Iowa City moped restrictions should be tightened


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Moped users under the age of 18 should be required to have driver’s licenses and moped permits before operating in Iowa City.

With increasingly high gas prices, it comes as no surprise we are beginning to see an increasing number of mopeds around Iowa City, a metropolitan area with both heavy urban and highway traffic.

Unfortunately, with an increase in use, we are prone to seeing a jump in accidents and injuries.

Seventeen-year-old Caroline Found of Iowa City was found dead at the scene of a crash on Mormon Trek Boulevard two weeks ago, after she apparently lost control of her moped in Coralville.

According to a news release, the West High student misjudged a curve; she struck a curb and was flung into a tree in the median. Found was unfortunately not wearing a helmet at the time of the accident.

Such a tragic occurrence should not be used as a political tool. Rather, it must remind us of the fragility of human life and the need to protect it at all costs.

While mopeds are certainly a fun and efficient mode of transportation to get from Point A to Point B, their inherent danger should not be taken lightly — they are motorized vehicles and have the capability of causing fatalities. We feel that moped users under the age of 18 must have both moped permits and valid driver’s licenses in Iowa City (not the entire state — most every other city in the state has safer driving conditions). In addition, we feel these users should complete the training already in place for moped permits in order to ensure legitimate road experience.

The current moped licensing laws for the state of Iowa do not require a valid driver’s license, nor do they require that a person be of the legal driving age.

Instead, they allow persons as young as 14 and 15 to operate mopeds after being issued moped permits upon completion of moped-rider education courses approved by the Department of Transportation. Furthermore, the standard operator’s knowledge examination and vision screening are required. The same rules are applied to those 14 and above as well, with some variations, according to the Iowa driver’s manual.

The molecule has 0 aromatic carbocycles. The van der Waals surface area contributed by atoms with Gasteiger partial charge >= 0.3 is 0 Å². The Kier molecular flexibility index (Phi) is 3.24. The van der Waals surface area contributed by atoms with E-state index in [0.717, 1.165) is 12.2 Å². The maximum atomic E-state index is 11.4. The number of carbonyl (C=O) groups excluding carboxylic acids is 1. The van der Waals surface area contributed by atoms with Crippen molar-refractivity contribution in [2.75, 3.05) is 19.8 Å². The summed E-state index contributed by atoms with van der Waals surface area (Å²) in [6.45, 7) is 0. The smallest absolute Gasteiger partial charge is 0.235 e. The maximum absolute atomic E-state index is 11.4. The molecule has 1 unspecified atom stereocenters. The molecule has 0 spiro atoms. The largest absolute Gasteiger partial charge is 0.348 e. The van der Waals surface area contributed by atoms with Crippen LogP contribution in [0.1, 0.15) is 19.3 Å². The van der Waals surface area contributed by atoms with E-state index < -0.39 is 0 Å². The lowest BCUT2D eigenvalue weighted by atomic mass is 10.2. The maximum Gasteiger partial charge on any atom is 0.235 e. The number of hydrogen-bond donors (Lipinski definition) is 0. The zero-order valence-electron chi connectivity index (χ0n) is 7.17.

This ultimately allows anyone to operate a moped in Iowa City without a valid driver’s license as long as he or she has taken one of the aforementioned tests. In addition, it’s legal to operate a moped with something as simple as an intermediate license under the current moped-licensing laws.

Fourteen- and 15-year-olds should not operate motor vehicles in Iowa City, especially those with a fatality rate much higher than that of automobiles. Sixteen- and 17-year-olds, still largely inexperienced drivers, should be required to complete the training required to obtain moped permits if they plan to drive in the hectic traffic of Iowa City.

According to the Institute of Advanced Motorists’ report in 2009, roughly 3,500 teenage moped riders encountered crashes between 2000 and 2006. Researchers attributed the large number to the inexperience and limited practical knowledge of a typical teenage rider. The report labeled 16 as the most dangerous age for moped riders, making us skeptical that the legal age to operate should be as low as 14.

Corinne Peek-Asa, a UI professor of occupational and environmental health and the director of the UI Injury Prevention Research Center, is an expert on motorcycle and moped crash data and policy.

She said she believes it is very important for moped users to have safety courses that cover the handling and operating of vehicles as well as safety.

She said licensing and regulations are a good tool to increase road safety.
“But policies need to be evidence-based,” she wrote in an email. “Most crashes on mopeds involve young people at least in part because they drive them the most.”

Iowa City police Sgt. Denise Brotherton could not make any specific comments on the current moped licensing laws, but admitted “with age comes maturity.”

While the DI Editorial Board would like to keep 14- and 15-year-olds from operating mopeds in Iowa City, Brotherton said the police don’t necessarily encounter a lot of problems with this age group — it’s mainly high-school and college-age persons that they see using them frequently.

Brotherton said she’s seen an increase in the number of moped incidents during her time on the force. She accounts the increase in accidents to the increase in popularity.

“In general terms, yeah they’ve probably increased, because they’ve increased on the road,” she said. “It’s a nice alternative to a car.”

While we understand the overall convenience and popularity of mopeds in recent years, our position is that moped-licensing laws need to be tightened in Iowa City.

If even one life is saved, the legislation would be invaluable.

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